WACO, Texas — When Spring season approaches, rattlesnake season follows.
Venomous snakes like rattlesnakes, copperheads, cottonmouths and coral snakes, as well as non-venomous snakes usually nest in the winter.
In late February/early March, mating season for snakes begins and this is when snakes are most active in Texas.
Because they're mating, these snakes become more agitated and dangerous.
Killeen electrician Lindel Coffie experienced a rattlesnake first hand in early March.
"I did encounter a rattlesnake while working as an electrician behind a house. If I stepped 20 steps over to my left to check on the fence line, I could've been got," Coffie explained.
During the Spring, rattlesnakes can be seen in dark areas like garages or inside the hood of a car. They also thrive in warm conditions.
Cameron Park Zoo reptile supervisor Brian Henley explains what to do if you do happen to run into a snake.
"A lot of times you can walk right past it without even knowing that they're there. But if you do see one, the best thing to do is to back away and leave it alone and give it space. The snake does not want to be around people," Henley said.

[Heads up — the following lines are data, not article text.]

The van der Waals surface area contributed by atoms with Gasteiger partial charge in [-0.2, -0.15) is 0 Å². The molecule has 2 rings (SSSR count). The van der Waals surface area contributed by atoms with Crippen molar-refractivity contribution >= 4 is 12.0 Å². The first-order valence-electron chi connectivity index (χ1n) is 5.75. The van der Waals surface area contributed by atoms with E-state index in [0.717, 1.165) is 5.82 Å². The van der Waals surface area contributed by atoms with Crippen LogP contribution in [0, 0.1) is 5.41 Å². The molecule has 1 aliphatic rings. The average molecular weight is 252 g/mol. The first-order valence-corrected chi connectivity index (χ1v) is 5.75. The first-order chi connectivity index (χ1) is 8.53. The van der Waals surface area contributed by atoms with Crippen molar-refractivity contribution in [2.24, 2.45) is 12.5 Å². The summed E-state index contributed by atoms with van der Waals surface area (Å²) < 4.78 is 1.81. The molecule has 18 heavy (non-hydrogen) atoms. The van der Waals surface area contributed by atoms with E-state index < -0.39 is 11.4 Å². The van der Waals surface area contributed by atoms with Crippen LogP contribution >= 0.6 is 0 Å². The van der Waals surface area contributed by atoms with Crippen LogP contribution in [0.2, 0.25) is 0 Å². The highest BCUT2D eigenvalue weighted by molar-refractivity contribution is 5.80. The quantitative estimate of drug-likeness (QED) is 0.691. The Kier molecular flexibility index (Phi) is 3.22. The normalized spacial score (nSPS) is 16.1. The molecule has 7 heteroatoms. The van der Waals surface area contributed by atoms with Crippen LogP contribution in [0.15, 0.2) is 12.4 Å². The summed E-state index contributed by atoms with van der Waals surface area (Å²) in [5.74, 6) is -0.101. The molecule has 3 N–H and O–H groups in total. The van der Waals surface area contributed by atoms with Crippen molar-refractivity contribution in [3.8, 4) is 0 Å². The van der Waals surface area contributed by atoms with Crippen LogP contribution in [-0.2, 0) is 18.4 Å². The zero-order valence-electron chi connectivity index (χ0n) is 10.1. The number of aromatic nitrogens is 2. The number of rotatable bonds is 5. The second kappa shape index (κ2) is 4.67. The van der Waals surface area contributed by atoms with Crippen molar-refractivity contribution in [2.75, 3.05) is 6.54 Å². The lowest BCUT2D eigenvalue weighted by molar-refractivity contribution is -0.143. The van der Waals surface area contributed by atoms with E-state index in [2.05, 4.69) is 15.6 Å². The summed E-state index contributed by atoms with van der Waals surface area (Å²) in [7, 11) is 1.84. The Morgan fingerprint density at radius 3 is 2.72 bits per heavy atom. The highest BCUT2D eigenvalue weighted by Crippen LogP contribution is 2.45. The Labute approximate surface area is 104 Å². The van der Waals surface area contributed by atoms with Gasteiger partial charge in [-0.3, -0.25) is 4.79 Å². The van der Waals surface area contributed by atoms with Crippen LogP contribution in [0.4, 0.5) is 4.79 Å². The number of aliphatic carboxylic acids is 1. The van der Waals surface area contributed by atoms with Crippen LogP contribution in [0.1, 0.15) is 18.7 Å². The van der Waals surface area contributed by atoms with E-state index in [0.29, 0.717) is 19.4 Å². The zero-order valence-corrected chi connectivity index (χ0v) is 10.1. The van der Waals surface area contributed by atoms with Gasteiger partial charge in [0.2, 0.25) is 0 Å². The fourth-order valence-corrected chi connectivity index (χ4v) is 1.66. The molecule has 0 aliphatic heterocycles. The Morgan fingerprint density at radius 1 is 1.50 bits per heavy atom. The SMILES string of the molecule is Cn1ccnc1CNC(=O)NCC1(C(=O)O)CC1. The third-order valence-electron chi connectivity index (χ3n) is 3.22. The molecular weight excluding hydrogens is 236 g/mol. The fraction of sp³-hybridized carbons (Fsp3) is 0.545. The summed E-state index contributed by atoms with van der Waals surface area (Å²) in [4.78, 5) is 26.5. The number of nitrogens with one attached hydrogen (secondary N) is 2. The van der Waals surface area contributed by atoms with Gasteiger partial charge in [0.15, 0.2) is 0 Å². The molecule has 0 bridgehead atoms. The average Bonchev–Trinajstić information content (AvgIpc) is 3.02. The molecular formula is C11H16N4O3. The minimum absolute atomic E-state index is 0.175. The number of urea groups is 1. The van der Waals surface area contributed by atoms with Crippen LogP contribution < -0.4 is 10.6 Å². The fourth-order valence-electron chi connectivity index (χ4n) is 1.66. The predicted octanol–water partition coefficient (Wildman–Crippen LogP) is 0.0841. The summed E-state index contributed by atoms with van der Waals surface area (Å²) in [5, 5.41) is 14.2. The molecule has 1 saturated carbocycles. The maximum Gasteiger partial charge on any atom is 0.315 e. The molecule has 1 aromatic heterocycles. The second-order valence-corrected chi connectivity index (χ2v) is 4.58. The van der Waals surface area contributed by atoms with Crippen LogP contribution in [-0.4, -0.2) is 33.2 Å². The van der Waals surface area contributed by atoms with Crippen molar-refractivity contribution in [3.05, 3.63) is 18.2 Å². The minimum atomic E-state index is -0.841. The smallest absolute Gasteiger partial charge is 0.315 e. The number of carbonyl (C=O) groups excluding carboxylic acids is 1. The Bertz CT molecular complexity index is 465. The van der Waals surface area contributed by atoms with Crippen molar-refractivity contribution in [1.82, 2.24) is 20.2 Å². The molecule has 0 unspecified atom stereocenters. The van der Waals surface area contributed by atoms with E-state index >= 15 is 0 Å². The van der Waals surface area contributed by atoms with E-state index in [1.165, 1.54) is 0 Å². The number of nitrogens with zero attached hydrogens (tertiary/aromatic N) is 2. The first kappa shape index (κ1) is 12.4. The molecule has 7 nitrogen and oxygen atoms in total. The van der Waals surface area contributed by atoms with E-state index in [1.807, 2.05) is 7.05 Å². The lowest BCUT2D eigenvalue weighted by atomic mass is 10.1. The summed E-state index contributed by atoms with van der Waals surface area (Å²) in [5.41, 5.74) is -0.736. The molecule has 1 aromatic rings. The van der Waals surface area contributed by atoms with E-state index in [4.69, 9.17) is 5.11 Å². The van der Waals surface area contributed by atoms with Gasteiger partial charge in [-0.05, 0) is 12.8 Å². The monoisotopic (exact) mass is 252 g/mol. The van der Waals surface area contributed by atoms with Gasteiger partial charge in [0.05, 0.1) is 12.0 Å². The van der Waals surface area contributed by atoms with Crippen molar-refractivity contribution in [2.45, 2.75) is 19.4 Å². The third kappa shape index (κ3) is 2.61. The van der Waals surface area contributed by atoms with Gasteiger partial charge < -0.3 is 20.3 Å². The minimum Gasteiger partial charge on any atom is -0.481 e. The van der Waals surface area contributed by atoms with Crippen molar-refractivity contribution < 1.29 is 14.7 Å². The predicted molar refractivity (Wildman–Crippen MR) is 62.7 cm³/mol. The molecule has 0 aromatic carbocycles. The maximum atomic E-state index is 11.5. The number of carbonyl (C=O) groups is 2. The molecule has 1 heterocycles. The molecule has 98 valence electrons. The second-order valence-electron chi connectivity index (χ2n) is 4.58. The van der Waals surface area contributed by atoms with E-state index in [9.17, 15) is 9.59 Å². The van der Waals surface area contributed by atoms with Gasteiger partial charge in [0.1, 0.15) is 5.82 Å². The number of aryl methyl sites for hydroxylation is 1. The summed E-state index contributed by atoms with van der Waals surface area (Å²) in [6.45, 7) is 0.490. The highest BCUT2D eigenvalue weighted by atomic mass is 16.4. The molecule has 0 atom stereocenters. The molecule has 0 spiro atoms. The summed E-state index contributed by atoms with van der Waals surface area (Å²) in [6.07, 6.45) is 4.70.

According to the Centers for Disease Control and Prevention (CDC), a venomous bite is called an “envenomation.” Although death from venomous snake bites are rare, a worker with a severe envenomation or allergy to snake venom can die from a bite.
Each year, an estimated 7,000–8,000 people are bitten by venomous snakes in the United States, and about 5 of those people die.
If this unfortunately happens to you, sucking out the venom or any other homemade remedy will not help you.
"The best thing to do is always going to be going to the hospital. There's a lot of folklore about treatments like sucking the venom out or putting tobacco on the bite, there's hot and cold methods. But none of these work," Henley continued.
There haven't been any reports of snake bites in Central Texas as of yet but that doesn't mean it can't happen. Keeping far away from them if you do see one is the best option.
Keeping your pets outside unsupervised during this season also not recommended.